Malmo, Ajax, Juventus, Inter, Barca, Milan, PSG, United, now the Galaxy. The career arc of Zlatan Ibrahimovic seemed to follow that of any European footballer from a non-powerhouse nation making a name for himself. Breaking into the senior team with a club from his home country, he famously turned down Arsenal at the peak of their powers in the early 2000s. “Zlatan doesn’t do auditions,” he told Arsene Wenger, and off to Holland he went.
In Amsterdam, he led the Dutch blue-bloods to two consecutive Eredivisie titles and scored an absolute wonder goal just before leaving the club. He moved to Italian giants Juventus, completing his rise to stardom, and injuries to French striker David Trezeguet saw him quickly into the starting lineup for a European powerhouse. The Old Lady won back-to-back Scudetti with Ibrahimovic in the fold, but were promptly relegated to Serie B for their part in the Calciopoli scandal, and while top players like goalkeeper Gianluigi Buffon and striker Alessandro Del Piero stayed with the club, Zlatan jumped ship, joining Inter for three years and securing another two consecutive Scudetti. A lack of Champions League glory, however, saw him leave to Spain, where Barcelona had just won the treble.
Despite teaming up with Thierry Henry and Lionel Messi, Zlatan couldn’t get past his old Inter team, with former Barcelona striker Samuel Eto’o as his replacement. After public strife with manager Pep Guardiola, the Swede headed back to Italy, this time to AC Milan. He spent two years there before the PSG’s new wave of transfer money kicked in and convinced Zlatan to head for France.
It was in his four seasons with the French side that he truly became the star he is today, leading his team to domestic dominance after years of parity in France, with Eden Hazard leading Lille to the double in 2010-11 and Olivier Giroud spearheading Montpellier’s Ligue 1 triumph in 2011-12. He turned in a four-goal performance against England in December 2012, concluding the match with a ridiculous bicycle kick. He then proved doubters wrong by dominating the Premier League after four years of lower-level competition in France, only stopped by a knee injury in April that kept him sidelined until mid-November. However, with Romelu Lukaku also signing for Manchester United in that time, Zlatan found himself out of Jose Mourinho’s squad and terminated his contract on March 22.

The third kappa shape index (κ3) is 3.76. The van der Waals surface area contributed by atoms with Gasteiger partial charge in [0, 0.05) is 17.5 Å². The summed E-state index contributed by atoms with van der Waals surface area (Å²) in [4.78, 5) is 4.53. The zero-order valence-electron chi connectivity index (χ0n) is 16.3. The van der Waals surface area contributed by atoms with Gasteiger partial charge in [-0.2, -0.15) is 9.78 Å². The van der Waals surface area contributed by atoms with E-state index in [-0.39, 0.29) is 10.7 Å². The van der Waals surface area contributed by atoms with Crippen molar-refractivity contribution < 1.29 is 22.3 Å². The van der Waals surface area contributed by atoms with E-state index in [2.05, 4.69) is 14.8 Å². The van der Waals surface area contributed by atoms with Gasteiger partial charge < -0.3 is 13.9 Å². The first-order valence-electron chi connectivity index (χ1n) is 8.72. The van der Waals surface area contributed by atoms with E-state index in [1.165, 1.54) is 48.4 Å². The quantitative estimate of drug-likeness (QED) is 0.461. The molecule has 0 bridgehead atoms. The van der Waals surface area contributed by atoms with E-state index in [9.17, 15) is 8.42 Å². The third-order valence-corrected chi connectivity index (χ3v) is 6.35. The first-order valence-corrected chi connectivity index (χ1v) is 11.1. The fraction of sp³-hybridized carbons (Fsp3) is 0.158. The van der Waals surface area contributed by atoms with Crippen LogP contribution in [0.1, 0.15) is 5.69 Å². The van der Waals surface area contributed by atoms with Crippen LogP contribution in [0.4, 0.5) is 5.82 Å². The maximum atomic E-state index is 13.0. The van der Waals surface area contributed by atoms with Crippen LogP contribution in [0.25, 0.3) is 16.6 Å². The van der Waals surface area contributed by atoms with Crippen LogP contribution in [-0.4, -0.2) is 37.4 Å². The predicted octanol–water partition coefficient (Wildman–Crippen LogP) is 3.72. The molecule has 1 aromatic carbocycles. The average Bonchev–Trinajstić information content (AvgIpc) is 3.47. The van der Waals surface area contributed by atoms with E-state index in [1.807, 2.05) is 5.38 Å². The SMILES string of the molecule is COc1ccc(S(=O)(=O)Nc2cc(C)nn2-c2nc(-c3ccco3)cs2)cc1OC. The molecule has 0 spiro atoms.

When the LA Galaxy announced the signing of Ibrahimovic, it seemed like a publicity stunt to move Los Angeles’ soccer focal point away from downtown and back down the 110 freeway to the South Bay. MLS competition still isn’t equivalent to the level in Europe, and Zlatan’s competitiveness would surely lead to production, but outside of making a splash, it seemed like many of the Galaxy’s recent signings: old stars who have maybe a year to a year and a half of good play left in them but do nothing to truly help the team progress in its post-Donovan era.
Where LAFC seems to have a vision, taking a gamble of youth with goalkeeper Tyler Miller, forwards Latif Blessing and Diego Rossi, and left back Joao Moutinho, the Galaxy still seems to hang onto the old strategy of bringing in established European veterans. If they didn’t notice, these players are no longer guarantees to dominate the league. Frank Lampard, Steven Gerrard, Kaka, and Andrea Pirlo didn’t have anywhere near the type of impact their clubs hoped for. It seemed unlikely that a Zlatan hampered by a recent knee injury could truly provide a spark for the Galaxy.
Yet somehow he already fit right in, he knew exactly how to write a Hollywood script within a week of moving to Los Angeles. Coming on as a sub with 20 minutes to play in the first ever El Tráfico, as the LAFC-Galaxy rivalry has been named, Ibrahimovic dragged the Galaxy from down 3-1 to score a brace and grabbed the winner in stoppage time. Oh, and the first goal was a forty-yard first time volley. Granted, LAFC threw that game away. A veteran like Benny Feilhaber should never be so loose on the ball when up 3-0. Miller should have been sprinting back to his line as soon as he sees the ball bounce in front of Ibrahimovic because he will shoot from anywhere (see the bicycle kick above). And Miller absolutely cannot come for a cross in stoppage time if he’s not going to get there because there’s nothing easier for Zlatan than to put the ball in an empty net.
But that’s Zlatan. He has an aura about him, only compounded by his arrogance, that makes it all the more satisfying to beat him yet simultaneously so difficult. Only Lionel Messi can make more magic on a football pitch. He may have only played twenty minutes as a Galaxy player, but the Galaxy have gone from potentially challenging for a playoff place to an MLS Cup contender.
Christmas has come early for the MLS, and number nine may just lead the Galaxy to the pinnacle of MLS once more.